Perhaps the major factor in Davis’s recommendation of Gadsden resulted from their mutual interest in the development of southern railroads. From his position as president of the Charleston Railroad Company, Gadsden had become, by 1850, perhaps the most conspicuous champion of southern railroads and was instrumental in promoting virtually every contemporary railroading venture in the region. Like many railroad supporters of the antebellum period, Davis and Gadsden increasingly came to see the economic and military value of a railroad connecting the two coasts. Such a road would facilitate better defense of the Pacific settlements, but just as important, it would advance the commercial interests of the nation, providing an opportunity to develop better trade and commerce with the Far East.

The Gadsden Purchase Territory

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Both Davis Davis, Jefferson [p]Davis, Jefferson;and Gadsden Purchase[Gadsden Purchase] and Gadsden had long believed that the best route for the nation’s proposed transcontinental railroad lay in the South, but their views were not shared by all Pacific railroad enthusiasts. After the end of the Mexican War and the acquisition of California, California;railroads the question of building a transcontinental railroad was one of the nation’s major political and economic issues, one that divided the country along sectional lines. Several feasible routes came under discussion, including a northern route that proposed cities such as Milwaukee or Chicago as the eastern terminals, and a southern route with Mississippi River cities St. Louis St. Louis, Missouri[Saint Louis, Missouri];and railroads[Railroads] , Memphis, Vicksburg, and New Orleans all vying for contention. The terrain and natural barriers might present special engineering and construction problems in some regions, but each route had its champions—people who understood the potential economic benefits that would accrue to proposed eastern terminus cities and the geographical section through which the road would run.

Gadsden advocated a southern route, with Memphis as the eastern terminus on the Mississippi River. Traversing the countryside along the thirty-second parallel through El Paso, Texas, Texas;railroads and the Gila River Valley of northern Mexico, this route had some advantages over its rivals. In particular, Gadsden and his supporters talked about the proposed southern route’s shorter distance to the West Coast, its year-round temperate climate, and its relative lack of formidable natural obstacles that could impede track construction. As secretary of war, Davis sanctioned the thirty-second-parallel route as the most practicable and economical location for the railroad. All that was needed to give the extreme southern route the best chance of being adopted was U.S. ownership of the route’s entire right-of-way.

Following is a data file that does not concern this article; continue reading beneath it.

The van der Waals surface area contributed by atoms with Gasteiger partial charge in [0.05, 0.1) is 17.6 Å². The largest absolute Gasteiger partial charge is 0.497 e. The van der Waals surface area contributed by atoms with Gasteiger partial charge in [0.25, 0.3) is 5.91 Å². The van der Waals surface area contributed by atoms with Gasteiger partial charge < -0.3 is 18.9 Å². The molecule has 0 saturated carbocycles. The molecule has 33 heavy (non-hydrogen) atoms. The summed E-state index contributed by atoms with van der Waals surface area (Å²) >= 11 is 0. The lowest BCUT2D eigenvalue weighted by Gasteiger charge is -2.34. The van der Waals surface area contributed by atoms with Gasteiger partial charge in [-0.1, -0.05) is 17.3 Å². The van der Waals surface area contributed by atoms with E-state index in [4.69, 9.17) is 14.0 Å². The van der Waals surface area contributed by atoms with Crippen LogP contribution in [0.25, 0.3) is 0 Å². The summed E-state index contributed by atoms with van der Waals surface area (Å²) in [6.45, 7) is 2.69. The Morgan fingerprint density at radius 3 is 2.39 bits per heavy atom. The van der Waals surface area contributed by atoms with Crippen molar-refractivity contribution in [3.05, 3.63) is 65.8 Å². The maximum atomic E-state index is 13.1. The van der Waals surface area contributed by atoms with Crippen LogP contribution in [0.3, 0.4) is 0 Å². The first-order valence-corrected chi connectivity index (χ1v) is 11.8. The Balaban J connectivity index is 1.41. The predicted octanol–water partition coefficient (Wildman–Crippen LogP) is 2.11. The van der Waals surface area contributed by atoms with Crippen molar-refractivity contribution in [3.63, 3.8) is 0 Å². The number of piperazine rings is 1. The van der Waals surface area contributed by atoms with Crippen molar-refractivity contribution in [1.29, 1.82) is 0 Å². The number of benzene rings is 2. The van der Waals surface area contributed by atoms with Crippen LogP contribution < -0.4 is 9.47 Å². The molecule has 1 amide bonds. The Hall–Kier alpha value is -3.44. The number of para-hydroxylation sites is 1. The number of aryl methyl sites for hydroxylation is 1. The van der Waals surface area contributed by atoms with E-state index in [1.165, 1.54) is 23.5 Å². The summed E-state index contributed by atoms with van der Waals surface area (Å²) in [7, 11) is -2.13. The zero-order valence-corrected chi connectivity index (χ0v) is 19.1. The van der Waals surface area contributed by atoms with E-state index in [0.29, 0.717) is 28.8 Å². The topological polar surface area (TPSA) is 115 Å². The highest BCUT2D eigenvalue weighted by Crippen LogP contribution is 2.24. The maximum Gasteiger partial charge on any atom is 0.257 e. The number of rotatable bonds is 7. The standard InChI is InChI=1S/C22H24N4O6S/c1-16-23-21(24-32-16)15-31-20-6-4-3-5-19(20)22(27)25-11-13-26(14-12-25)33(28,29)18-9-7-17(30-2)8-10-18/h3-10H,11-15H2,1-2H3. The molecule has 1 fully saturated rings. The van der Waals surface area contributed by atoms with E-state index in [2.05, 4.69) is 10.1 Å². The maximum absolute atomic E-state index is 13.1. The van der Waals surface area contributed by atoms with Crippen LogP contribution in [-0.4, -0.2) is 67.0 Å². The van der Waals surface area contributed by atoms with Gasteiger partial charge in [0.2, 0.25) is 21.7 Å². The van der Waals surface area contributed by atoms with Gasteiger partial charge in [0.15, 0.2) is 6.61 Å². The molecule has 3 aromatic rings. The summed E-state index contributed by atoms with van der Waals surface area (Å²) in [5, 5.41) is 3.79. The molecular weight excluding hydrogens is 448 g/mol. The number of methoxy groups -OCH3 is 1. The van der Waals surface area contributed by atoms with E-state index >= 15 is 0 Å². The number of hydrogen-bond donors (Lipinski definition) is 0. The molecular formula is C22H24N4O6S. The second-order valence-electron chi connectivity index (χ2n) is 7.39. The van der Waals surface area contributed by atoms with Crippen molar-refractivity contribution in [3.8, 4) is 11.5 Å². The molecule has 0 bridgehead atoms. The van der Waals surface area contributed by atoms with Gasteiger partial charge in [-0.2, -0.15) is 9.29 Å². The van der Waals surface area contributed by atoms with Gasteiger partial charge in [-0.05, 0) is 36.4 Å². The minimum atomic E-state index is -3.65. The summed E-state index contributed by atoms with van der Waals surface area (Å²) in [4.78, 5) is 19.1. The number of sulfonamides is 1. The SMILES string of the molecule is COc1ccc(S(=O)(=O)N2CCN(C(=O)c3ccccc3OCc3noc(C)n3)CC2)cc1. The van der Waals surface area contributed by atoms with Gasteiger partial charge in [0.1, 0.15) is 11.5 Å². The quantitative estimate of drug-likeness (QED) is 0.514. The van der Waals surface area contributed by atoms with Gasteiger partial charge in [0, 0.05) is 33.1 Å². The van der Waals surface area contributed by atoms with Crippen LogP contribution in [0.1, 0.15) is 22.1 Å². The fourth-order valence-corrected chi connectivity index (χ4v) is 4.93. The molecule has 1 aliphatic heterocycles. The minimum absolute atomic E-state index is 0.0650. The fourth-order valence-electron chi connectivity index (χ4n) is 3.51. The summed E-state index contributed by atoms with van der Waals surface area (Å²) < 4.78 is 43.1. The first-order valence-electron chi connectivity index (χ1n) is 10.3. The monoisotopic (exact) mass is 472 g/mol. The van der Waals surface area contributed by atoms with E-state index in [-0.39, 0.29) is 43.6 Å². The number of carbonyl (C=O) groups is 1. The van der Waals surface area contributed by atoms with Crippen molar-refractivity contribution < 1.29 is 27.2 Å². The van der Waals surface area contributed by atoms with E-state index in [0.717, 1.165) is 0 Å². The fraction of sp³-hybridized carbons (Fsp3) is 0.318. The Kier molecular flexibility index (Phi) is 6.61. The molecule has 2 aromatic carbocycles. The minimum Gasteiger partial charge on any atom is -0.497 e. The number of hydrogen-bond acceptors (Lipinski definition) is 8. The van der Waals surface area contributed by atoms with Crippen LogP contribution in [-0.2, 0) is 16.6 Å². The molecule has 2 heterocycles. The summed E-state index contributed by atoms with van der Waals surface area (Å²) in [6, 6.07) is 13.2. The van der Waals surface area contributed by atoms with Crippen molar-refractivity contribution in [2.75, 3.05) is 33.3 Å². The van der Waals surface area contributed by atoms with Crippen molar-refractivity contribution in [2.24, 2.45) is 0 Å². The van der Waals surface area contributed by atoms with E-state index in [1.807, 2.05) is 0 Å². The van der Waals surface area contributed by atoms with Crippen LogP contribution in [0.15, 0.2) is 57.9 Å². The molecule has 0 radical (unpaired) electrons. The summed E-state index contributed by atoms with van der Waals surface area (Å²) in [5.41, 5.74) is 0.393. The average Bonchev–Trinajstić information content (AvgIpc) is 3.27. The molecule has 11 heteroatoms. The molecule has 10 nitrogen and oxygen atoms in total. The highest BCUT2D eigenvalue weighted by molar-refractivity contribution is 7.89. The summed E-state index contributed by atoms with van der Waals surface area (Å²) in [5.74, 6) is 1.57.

Gadsden was instructed not only to resolve the southern boundary dispute but also to purchase a sufficient amount of land to facilitate the southern route. Exactly how much land was sufficient and what price the United States was willing to pay for it were not clear, but Secretary of State William Marcy Marcy, William L. thought Gadsden could make the purchase for a moderate cost because the barren region was of little value for anything other than a railroad line.

Mexican leaders did not entirely share the U.S. view about the land in question. Since the end of the Mexican War, Mexico’s attitudes toward its northern neighbor had been marked not only by hostility but also, more significantly, by an inclination to be suspicious of the territorial designs of the United States. In the United States, southern expansionists, desiring to increase slave-holding territory, were noticeably evident; this presence made Mexico, already victimized by U.S. imperialism, even more apprehensive. In the United States, the notion of “manifest destiny” Manifest destiny;and Mexico[Mexico] had lost little of its luster, and Mexican officials realized that.

Despite Mexican fears, Gadsden believed that a satisfactory treaty could be obtained. If the United States were willing to pay liberally, he said, an agreement embracing all of the administration’s objectives, not just a land purchase, could be achieved. The fact that General Antonio López de Santa Anna Santa Anna, Antonio López de , Mexico’s president, was governing a country in a desperate financial condition made Gadsden more optimistic. Justifying his actions on the grounds that the United States needed a more defensible natural boundary separating the two nations, Gadsden actually pursued a course of territorial acquisition that far exceeded the U.S. need to adjust the boundary and to acquire the coveted railroad route.